Added: Lynae Shumway - Date: 10.09.2021 09:38 - Views: 30895 - Clicks: 1209
I n the Western world, the health of men is poorer than that of women, mortality rates are higher and men use health services less often than women, even when reproductive services have been ed for. Help-seeking is considered to be the recognition of a health concern together with the range of actions that result, one of which is health service utilisation.
The interchangeable use of terms such as doctor, health service, health service provider and health care system make comparisons between studies complex. Nevertheless, regardless of definitions, men consult doctors specifically general practitioners less often than women do.
Men are often blamed for being poor consumers of health services, and are thus seen to be victims of their own behaviour. Equally noteworthy is that the skills of health service providers can sometimes fail men. In this article, we explore why men are viewed as reluctant to seek help and why they use health services less, and the consequences this has for health service delivery and the development of programs tailored for men.
There are a of interesting observations relating to the pattern of help-seeking and health service utilisation by men. First, the initial approach by men for seeking help Man seeking woman doctor. health-related issues tends to be indirect. In circumstances where men do seek primary health care, they are more likely than women to focus on physical problems and are less likely to disclose mental and emotional problems. These include lack of time, poor access opportunities, having to state the reason for a visit, and the lack of a male care provider.
These observations highlight two ificant issues. First, consideration should be given to how health practitioners behave when interacting with men.
Second, we need to consider the personal experiences of men when they speak of their health. Therefore, it is important to understand how help-seeking behaviour among men has been explained throughout existing scholarship. These factors do not operate independently of each other and, in the concluding paragraph of this section we suggest how they can be viewed together. Men are also influenced by cultural stereotypes to ignore screening and preventive health care, and to delay help-seeking for symptoms.
The tendency for males to take risks, for example, is associated with higher rates of violence, fatal accidents and the use of alcohol or illicit drugs. The extent Man seeking woman doctor. which this behaviour is related to the tendency to delay or avoid help-seeking, and how this behaviour is shaped or can be modified by socialisation, remains to be determined and ought to be a key focus for research. It cannot be assumed that current health services meet the needs of men, or that health service providers are appropriately trained to address the specific health needs of men.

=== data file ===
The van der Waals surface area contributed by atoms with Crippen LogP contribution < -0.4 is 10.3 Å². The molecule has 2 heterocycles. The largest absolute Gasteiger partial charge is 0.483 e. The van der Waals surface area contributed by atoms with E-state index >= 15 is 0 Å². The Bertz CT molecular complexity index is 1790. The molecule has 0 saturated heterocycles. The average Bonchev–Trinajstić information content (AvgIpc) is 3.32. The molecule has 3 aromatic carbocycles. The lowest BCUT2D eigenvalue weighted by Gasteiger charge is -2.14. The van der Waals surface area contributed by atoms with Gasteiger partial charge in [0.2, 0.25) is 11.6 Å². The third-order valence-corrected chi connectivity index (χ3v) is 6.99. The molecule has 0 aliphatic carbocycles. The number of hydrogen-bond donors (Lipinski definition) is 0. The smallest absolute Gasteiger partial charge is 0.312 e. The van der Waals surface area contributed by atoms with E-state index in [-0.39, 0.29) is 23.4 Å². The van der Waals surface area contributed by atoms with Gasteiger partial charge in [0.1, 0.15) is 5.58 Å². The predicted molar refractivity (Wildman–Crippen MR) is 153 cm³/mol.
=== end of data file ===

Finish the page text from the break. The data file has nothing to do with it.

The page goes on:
We need to better understand how to deliver preventive health messages and provide health care in a gender appropriate manner. Recognising the value of adopting a public health approach to address these disciplinary boundaries will assist in improving the health of Australian men. Further data from both quantitative and qualitative studies are required, using multidisciplinary and interdisciplinary approaches and involving all stakeholders.
We acknowledge Professor Janet Hiller and Dr Megan Warin for their constructive comments and feedback on earlier drafts of this article. Publication of your online response is subject to the Medical Journal of Australia 's editorial discretion. You will be notified by within five working days should your response be accepted. Use the Advanced search for more specific terms. Title contains. Body contains. Date range from. Date range to. Article type. Author's surname. First. Issues by year. Article types. Research letters.
Guidelines and statements. Narrative reviews. Ethics and law. Medical education. Volume Issue 2. Med J Aust ; 2 : Topics Health services administration. General medicine. Men's health. Abstract Men seek help and use health services less frequently than women do.
The current health Man seeking woman doctor. appears not to be tailored to meet the health needs of men. Patterns of help-seeking: implications for provision of health care There are a of interesting observations relating to the pattern of help-seeking and health service utilisation by men. View this article on Wiley Online Library. Tudiver F, Talbot Y. J Fam Pract ; Courtenay W. Soc Sci Med ; Behavioural factors associated with disease, injury, and death among men: evidence and implications of prevention.
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What The Hell Is 'Man Seeking Woman'?